Saturday, 11 July 2009

ASHER - Miniatures

A double CD containing short looped fragments of past-time music for solo piano (with very rare exceptions), captured by Asher by having a recorder handy as the radio was on, in order to gather the segments that sounded more interesting for potential further manipulation. Two main characters emerging: the almost mournful, nostalgic unhappiness of the pieces, and an omnipresent sibilance that surrounds the whole, nearly claiming the attention on itself rather than the actual playing, a fundamental constituent of the record.

The risk of accustomedness is not present in Asher’s art, as it offers alternatives in an apparently immutable context, maintaining the bewitching qualities that have affirmed his style as distinctive. The listener is free to choose the direction in which interest should be focused. Are we going to be fossilized in deterioration together with the sound’s tendency to decay? Do we concentrate on the permanent hiss? Shall one try and determine what the original source is (in my case, unsuccessfully)? Is the cutting-and-looping technique our primary object of interest? There are lots of elements to consider for the guessing of crucial meanings. And - as usual - there’s underlying humanity throughout, in this circumstance explicated by the mere imagine of the artist’s readiness, perhaps at late night, to snatch these snippets when the moment is right. What were the thoughts he had in mind during that particular day? Were there grief and melancholy involved, or it was just an idea for experimentation? How did Asher manage to locate so many sweetly reflective spots in stylistically coherent pianistic performances?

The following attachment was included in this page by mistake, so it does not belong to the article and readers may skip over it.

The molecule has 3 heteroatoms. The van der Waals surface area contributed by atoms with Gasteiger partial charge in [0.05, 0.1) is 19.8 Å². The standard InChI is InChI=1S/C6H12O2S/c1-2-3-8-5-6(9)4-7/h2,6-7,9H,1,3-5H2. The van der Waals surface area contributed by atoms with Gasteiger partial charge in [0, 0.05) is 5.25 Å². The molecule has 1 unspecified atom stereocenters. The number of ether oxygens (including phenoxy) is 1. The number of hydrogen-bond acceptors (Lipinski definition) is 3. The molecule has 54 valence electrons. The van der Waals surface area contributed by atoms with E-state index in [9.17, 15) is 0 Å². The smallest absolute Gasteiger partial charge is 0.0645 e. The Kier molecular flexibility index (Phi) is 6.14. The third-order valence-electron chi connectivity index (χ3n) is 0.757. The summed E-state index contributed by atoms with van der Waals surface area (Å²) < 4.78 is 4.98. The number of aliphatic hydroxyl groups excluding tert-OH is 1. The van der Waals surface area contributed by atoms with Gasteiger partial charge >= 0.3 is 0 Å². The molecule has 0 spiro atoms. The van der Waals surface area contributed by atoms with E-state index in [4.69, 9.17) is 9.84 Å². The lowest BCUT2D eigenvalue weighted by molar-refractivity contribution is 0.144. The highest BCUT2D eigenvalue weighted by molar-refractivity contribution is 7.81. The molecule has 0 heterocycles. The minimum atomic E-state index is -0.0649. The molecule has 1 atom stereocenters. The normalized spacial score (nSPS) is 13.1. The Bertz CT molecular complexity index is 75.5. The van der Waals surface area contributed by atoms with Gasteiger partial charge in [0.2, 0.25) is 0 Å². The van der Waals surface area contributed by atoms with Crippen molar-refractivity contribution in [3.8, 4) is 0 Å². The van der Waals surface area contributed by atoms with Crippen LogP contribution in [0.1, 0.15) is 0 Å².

What this man most importantly does is avoiding those clich├ęs that, somehow preposterously, materialize when artists decide to utilize impracticality to push their work forward, typically ending in deplorable failures. This record gives a sense of firm ineluctability and tender frailty at once, eliciting doubts while confirming certainties. Its flimsy structure sounds evocatively irrepressible, a blurred sight that never disappears. It doesn’t help to disentangle from the inevitable, throwing the receiver in a mental state of confined childhood, admonishing about the excesses of enthusiasm. Invariability permeated with timid inhibitions and hopes ended in tatters that one’s still trying to recompose.

Sourdine